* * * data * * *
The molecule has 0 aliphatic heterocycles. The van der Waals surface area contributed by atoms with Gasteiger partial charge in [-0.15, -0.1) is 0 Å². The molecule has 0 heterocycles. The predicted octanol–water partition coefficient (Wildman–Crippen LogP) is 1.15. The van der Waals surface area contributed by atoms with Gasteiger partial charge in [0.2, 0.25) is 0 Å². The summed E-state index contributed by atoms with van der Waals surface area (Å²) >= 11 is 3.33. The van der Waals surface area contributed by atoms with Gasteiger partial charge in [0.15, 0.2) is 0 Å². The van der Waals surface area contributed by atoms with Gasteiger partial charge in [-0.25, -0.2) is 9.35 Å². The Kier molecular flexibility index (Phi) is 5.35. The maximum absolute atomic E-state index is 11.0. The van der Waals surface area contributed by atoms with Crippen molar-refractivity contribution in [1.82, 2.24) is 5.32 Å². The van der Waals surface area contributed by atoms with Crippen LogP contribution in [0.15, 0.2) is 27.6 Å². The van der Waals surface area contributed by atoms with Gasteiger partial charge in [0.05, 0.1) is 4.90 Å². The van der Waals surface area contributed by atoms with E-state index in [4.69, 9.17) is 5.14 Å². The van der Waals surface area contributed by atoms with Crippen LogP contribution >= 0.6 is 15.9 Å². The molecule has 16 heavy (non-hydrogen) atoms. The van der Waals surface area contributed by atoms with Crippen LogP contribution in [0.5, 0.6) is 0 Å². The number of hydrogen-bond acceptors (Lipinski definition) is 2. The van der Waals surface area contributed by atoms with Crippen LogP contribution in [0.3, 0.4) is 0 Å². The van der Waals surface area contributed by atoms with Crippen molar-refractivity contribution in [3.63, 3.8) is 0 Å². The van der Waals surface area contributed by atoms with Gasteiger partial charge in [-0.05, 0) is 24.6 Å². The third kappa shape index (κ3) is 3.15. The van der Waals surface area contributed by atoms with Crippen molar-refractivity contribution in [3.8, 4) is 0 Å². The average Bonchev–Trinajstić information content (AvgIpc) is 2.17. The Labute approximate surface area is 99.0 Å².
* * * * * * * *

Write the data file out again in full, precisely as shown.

The molecule has 0 aliphatic heterocycles. The van der Waals surface area contributed by atoms with Gasteiger partial charge in [-0.15, -0.1) is 0 Å². The molecule has 0 heterocycles. The predicted octanol–water partition coefficient (Wildman–Crippen LogP) is 1.15. The van der Waals surface area contributed by atoms with Gasteiger partial charge in [0.2, 0.25) is 0 Å². The summed E-state index contributed by atoms with van der Waals surface area (Å²) >= 11 is 3.33. The van der Waals surface area contributed by atoms with Gasteiger partial charge in [0.15, 0.2) is 0 Å². The van der Waals surface area contributed by atoms with Gasteiger partial charge in [-0.25, -0.2) is 9.35 Å². The Kier molecular flexibility index (Phi) is 5.35. The maximum absolute atomic E-state index is 11.0. The van der Waals surface area contributed by atoms with Crippen molar-refractivity contribution in [1.82, 2.24) is 5.32 Å². The van der Waals surface area contributed by atoms with Crippen LogP contribution in [0.15, 0.2) is 27.6 Å². The van der Waals surface area contributed by atoms with Gasteiger partial charge in [0.05, 0.1) is 4.90 Å². The van der Waals surface area contributed by atoms with E-state index in [4.69, 9.17) is 5.14 Å². The van der Waals surface area contributed by atoms with Crippen LogP contribution >= 0.6 is 15.9 Å². The molecule has 16 heavy (non-hydrogen) atoms. The van der Waals surface area contributed by atoms with Crippen LogP contribution in [0.5, 0.6) is 0 Å². The number of hydrogen-bond acceptors (Lipinski definition) is 2. The van der Waals surface area contributed by atoms with Crippen LogP contribution in [0.3, 0.4) is 0 Å². The van der Waals surface area contributed by atoms with Crippen molar-refractivity contribution in [3.63, 3.8) is 0 Å². The van der Waals surface area contributed by atoms with Gasteiger partial charge in [-0.05, 0) is 24.6 Å². The third kappa shape index (κ3) is 3.15. The van der Waals surface area contributed by atoms with Crippen molar-refractivity contribution in [3.8, 4) is 0 Å². The average Bonchev–Trinajstić information content (AvgIpc) is 2.17. The Labute approximate surface area is 99.0 Å².